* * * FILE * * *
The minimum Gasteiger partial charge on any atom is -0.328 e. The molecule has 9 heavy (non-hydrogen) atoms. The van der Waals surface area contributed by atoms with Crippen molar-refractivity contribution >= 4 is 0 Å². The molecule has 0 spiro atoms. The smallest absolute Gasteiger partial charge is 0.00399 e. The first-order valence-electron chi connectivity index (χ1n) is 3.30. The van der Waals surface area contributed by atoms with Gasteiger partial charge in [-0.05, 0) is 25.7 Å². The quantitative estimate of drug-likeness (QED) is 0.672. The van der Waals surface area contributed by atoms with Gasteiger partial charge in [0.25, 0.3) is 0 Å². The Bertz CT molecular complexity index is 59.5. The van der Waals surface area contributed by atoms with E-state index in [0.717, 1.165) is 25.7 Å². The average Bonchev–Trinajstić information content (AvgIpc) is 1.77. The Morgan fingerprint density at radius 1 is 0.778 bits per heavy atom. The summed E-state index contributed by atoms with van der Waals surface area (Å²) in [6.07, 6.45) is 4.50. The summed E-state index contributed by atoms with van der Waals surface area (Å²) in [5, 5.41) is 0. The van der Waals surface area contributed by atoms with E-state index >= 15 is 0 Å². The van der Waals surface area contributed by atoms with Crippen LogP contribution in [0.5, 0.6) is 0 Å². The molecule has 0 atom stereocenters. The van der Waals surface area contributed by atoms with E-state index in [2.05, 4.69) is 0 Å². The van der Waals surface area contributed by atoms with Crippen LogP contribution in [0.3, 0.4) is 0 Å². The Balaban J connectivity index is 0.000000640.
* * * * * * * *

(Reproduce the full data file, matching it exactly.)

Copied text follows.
The minimum Gasteiger partial charge on any atom is -0.328 e. The molecule has 9 heavy (non-hydrogen) atoms. The van der Waals surface area contributed by atoms with Crippen molar-refractivity contribution >= 4 is 0 Å². The molecule has 0 spiro atoms. The smallest absolute Gasteiger partial charge is 0.00399 e. The first-order valence-electron chi connectivity index (χ1n) is 3.30. The van der Waals surface area contributed by atoms with Gasteiger partial charge in [-0.05, 0) is 25.7 Å². The quantitative estimate of drug-likeness (QED) is 0.672. The van der Waals surface area contributed by atoms with Gasteiger partial charge in [0.25, 0.3) is 0 Å². The Bertz CT molecular complexity index is 59.5. The van der Waals surface area contributed by atoms with E-state index in [0.717, 1.165) is 25.7 Å². The average Bonchev–Trinajstić information content (AvgIpc) is 1.77. The Morgan fingerprint density at radius 1 is 0.778 bits per heavy atom. The summed E-state index contributed by atoms with van der Waals surface area (Å²) in [6.07, 6.45) is 4.50. The summed E-state index contributed by atoms with van der Waals surface area (Å²) in [5, 5.41) is 0. The van der Waals surface area contributed by atoms with E-state index >= 15 is 0 Å². The van der Waals surface area contributed by atoms with Crippen LogP contribution in [0.5, 0.6) is 0 Å². The molecule has 0 atom stereocenters. The van der Waals surface area contributed by atoms with E-state index in [2.05, 4.69) is 0 Å². The van der Waals surface area contributed by atoms with Crippen LogP contribution in [0.3, 0.4) is 0 Å². The Balaban J connectivity index is 0.000000640.